Sinking: Wells and Shafts.
In 1881 the president of this section, Mr. Foster Brown, with Mr. Adams, read a paper before the Institution of Civil Engineers on “ Deep Mining of Coal in South Wales.”
In that paper the authors pointed out the great difficulty and expense attending the sinking of shafts through water-bearing strata and suggested that a boring might be put down in advance of the sinking, into which a pump might be placed to facilitate the operation of sinking. The water being pumped dewn in the boring below the bottom of the shaft the sinking would be done in dry ground and would go on without intermission.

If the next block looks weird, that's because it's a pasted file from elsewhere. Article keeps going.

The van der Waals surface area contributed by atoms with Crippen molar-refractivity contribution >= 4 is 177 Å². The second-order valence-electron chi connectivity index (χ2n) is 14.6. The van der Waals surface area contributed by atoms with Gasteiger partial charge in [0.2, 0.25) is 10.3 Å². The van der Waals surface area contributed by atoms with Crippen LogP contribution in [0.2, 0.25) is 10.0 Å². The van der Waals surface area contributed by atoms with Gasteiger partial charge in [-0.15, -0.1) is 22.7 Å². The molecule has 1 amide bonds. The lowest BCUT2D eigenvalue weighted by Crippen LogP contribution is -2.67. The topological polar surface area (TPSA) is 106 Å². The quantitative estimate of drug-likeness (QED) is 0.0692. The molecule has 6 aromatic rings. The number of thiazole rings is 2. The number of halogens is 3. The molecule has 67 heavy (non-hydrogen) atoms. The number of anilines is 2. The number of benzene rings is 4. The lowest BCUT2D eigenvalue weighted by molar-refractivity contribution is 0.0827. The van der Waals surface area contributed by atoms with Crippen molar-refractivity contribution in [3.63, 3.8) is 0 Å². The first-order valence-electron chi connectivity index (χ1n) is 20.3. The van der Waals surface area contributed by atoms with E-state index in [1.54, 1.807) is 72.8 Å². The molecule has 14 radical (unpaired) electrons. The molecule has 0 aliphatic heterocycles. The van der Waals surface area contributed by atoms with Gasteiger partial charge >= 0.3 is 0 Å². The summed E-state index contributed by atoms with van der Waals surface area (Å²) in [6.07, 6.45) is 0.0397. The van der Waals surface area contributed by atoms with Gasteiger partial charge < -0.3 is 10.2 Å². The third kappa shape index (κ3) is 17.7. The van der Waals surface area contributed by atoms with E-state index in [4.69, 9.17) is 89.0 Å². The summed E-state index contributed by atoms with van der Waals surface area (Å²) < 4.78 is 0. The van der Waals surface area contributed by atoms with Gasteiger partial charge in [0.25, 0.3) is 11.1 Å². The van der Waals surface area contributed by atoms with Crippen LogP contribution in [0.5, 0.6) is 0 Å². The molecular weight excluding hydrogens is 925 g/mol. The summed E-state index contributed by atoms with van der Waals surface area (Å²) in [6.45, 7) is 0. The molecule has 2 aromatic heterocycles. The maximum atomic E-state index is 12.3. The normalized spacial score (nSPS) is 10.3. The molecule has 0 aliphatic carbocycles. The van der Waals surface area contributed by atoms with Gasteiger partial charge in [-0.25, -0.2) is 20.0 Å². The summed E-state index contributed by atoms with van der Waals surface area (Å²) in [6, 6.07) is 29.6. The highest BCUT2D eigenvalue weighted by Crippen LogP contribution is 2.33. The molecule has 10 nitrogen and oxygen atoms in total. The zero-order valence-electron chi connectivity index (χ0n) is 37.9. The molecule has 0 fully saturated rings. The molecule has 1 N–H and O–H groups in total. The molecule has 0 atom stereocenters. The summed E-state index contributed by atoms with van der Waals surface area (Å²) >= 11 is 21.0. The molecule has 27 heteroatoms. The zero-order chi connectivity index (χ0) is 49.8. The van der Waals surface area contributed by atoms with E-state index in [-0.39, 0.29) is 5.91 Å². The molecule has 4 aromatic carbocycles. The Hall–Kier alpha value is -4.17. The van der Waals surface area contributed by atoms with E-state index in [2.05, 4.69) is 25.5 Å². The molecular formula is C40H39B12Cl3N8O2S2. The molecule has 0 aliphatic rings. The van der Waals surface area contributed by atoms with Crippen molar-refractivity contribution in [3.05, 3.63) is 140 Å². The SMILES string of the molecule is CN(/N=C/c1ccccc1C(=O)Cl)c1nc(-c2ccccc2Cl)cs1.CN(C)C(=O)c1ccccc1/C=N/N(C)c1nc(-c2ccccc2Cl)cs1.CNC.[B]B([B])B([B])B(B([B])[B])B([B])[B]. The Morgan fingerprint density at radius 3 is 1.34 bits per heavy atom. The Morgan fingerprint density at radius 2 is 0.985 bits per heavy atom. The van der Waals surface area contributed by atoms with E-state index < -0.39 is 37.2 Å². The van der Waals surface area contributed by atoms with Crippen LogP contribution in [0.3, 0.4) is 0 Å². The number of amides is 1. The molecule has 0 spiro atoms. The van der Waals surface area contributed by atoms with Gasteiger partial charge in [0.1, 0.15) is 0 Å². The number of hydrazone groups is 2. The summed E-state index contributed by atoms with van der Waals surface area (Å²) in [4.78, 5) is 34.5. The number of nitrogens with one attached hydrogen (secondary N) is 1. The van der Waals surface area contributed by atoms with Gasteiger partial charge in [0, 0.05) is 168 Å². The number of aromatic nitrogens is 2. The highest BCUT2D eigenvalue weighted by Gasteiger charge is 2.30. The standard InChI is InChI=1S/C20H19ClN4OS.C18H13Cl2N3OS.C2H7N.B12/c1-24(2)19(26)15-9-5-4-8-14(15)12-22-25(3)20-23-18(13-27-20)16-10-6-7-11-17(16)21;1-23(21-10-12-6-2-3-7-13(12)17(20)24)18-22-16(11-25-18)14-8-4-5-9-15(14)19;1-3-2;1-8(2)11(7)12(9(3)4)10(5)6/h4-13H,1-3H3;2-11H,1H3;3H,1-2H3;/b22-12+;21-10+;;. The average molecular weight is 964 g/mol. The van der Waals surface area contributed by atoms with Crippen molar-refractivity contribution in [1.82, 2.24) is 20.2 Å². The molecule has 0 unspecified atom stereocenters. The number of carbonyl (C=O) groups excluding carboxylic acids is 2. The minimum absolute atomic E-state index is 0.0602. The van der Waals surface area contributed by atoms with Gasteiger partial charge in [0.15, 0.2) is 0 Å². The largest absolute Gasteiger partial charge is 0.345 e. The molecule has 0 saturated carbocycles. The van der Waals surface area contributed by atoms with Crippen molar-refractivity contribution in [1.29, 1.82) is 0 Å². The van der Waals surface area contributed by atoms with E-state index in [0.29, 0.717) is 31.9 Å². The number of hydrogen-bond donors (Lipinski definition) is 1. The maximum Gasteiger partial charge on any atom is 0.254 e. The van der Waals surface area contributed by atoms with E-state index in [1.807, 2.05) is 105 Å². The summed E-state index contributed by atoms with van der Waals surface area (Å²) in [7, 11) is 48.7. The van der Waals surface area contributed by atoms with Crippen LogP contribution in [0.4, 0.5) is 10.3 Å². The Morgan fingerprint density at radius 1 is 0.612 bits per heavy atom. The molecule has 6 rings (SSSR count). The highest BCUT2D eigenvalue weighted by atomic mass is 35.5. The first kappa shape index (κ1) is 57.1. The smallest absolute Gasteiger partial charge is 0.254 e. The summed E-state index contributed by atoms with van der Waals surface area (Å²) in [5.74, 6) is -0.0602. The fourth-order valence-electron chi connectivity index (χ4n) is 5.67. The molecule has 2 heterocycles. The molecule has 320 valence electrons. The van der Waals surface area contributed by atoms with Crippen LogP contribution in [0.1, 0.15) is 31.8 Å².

The suggestion appeared to be a valuable one. In sinking shafts and wells through water-bearing strata on time honored methods there is not only the great cot but. what is often more serious, the great length of time taken in doing the work. A single well for town water supply often takes two or three years or more to execute.
The subject is of considerable local importance because of its bearing on the sinking of mining shafts, and it is on that account that I venture to bring it briefly before this meeting in Cardiff. The problem is simply that of keeping down the water in water-bearing strata in advance of the sinking operations, so that the excavation of the shaft or well shall be done in dry ground.